Non-Immigrant Work Authorization Phoenix Immigration Attorneys

According to the U.S. Department of Labors Bureau of Labor Statistics, about 15.9 percent of the total labor force in the United States in 2011 was comprised of foreign-born workers. With about 24.4 million foreign-born persons in the labor force across the country, it is clear that this group of individuals plays a significant role in the nations workforce as a whole.

The Office of Foreign Labor Certification (OFLC) administers the Immigration and Nationality Act (INA), which outlines the rules, regulations, and provisions in regard to employment verification, eligibility, and nondiscrimination. Under these guidelines, all employers in the United States must treat employees fairly.

Foreign-born workers in the U.S. must accurately complete Form I-9, an employment eligibility verification form which is the most integral part of non-immigrant work authorization. Any foreign-born employee seeking work in the United States must be authorized to do so legally. Keep in mind, however, that I-9 forms do expire; both employees and employers must pay careful attention to the legitimacy of their documentation in order to legally work and hire foreign-born workers.

Phillips Dayes Law Firm PC has been defending employee rights for many years. We believe in employment law within the United States, as it protects the rights of those who have achieved non-immigrant work authorization. If you or a loved one are seeking authorization to work legally in Arizona, our Phoenix immigration attorneys are here to help.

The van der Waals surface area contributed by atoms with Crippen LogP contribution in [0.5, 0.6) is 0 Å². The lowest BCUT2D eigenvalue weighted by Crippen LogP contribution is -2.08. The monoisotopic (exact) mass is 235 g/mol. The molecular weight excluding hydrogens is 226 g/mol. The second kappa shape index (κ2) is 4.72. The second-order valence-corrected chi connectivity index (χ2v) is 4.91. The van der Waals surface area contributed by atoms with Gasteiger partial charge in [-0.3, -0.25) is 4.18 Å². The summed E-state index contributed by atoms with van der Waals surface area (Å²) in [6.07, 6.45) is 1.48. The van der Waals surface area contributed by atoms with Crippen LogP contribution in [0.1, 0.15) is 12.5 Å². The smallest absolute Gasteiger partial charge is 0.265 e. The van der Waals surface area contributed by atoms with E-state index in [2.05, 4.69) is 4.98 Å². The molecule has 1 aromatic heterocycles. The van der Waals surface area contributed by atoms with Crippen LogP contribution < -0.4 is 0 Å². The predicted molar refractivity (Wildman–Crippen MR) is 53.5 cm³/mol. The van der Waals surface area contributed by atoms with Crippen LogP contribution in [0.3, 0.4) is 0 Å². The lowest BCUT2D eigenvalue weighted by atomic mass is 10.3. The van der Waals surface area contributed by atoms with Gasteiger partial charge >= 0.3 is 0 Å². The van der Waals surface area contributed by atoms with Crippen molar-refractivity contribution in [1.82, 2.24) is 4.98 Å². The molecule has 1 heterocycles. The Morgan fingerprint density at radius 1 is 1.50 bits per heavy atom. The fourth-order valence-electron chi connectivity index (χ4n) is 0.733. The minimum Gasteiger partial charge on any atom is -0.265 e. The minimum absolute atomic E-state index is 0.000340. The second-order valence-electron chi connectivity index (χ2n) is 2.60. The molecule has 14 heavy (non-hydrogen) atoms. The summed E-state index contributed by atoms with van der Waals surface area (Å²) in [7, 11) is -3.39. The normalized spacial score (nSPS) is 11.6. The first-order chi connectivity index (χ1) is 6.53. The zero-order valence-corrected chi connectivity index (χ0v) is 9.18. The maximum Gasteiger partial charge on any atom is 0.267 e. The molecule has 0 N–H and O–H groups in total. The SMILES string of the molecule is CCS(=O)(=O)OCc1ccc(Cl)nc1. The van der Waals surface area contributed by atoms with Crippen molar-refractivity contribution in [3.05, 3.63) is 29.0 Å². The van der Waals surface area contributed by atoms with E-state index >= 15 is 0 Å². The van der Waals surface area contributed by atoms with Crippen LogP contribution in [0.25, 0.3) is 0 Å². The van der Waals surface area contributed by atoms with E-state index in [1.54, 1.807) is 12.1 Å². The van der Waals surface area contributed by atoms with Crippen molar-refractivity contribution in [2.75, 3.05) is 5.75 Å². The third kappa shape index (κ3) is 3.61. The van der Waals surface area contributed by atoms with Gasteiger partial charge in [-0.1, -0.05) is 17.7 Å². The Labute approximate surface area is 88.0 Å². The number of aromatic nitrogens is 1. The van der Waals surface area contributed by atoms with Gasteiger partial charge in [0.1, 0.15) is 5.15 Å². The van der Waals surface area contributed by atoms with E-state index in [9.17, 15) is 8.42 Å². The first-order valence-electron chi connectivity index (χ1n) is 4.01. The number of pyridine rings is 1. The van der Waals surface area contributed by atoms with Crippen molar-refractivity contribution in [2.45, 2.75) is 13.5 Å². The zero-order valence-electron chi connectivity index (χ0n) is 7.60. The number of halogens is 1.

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Foreign-Born Workers in the U.S.

The United States workforce functions largely due to the significant percentage (15.9 percent) of foreign-born workers. In every ten companies in Arizona, more than 1 of them is likely to have at least one or more non-immigrant workers in their organization. With this in mind, it is clear that non-immigrant work authorization is essential to the overall functionality of the U.S. workforce.

Almost half of the foreign-born labor force is made up of Hispanics, accounting for 49 percent of the total number. In addition, the Asian population accounts for a significant 22.3 percent of the total foreign-born workforce. As the unemployment rate for foreign-born workers continues to go down, it is clear that non-immigrant work authorization is essential to the well-being of the U.S. labor force as a whole.

If you or a loved one are considering applying for non-immigrant work authorization, Phillips Dayes Law Firm PC is here to help. Properly filing the documentation is a critical phase of achieving work approval. Our immigration attorneys have studied employment law for years and are prepared to guide you through this complex process.

Types of Non-Immigrant Work Authorization

As thousands of non-immigrant workers enter the labor force each year, they fall into a number of different categories and occupations. Foreign-born workers account for a wide range of employment, including investors, researchers, information technologists, artists, scientists, cultural exchange participants, agricultural workers, athletes, religious workers, nurses, and much, much more.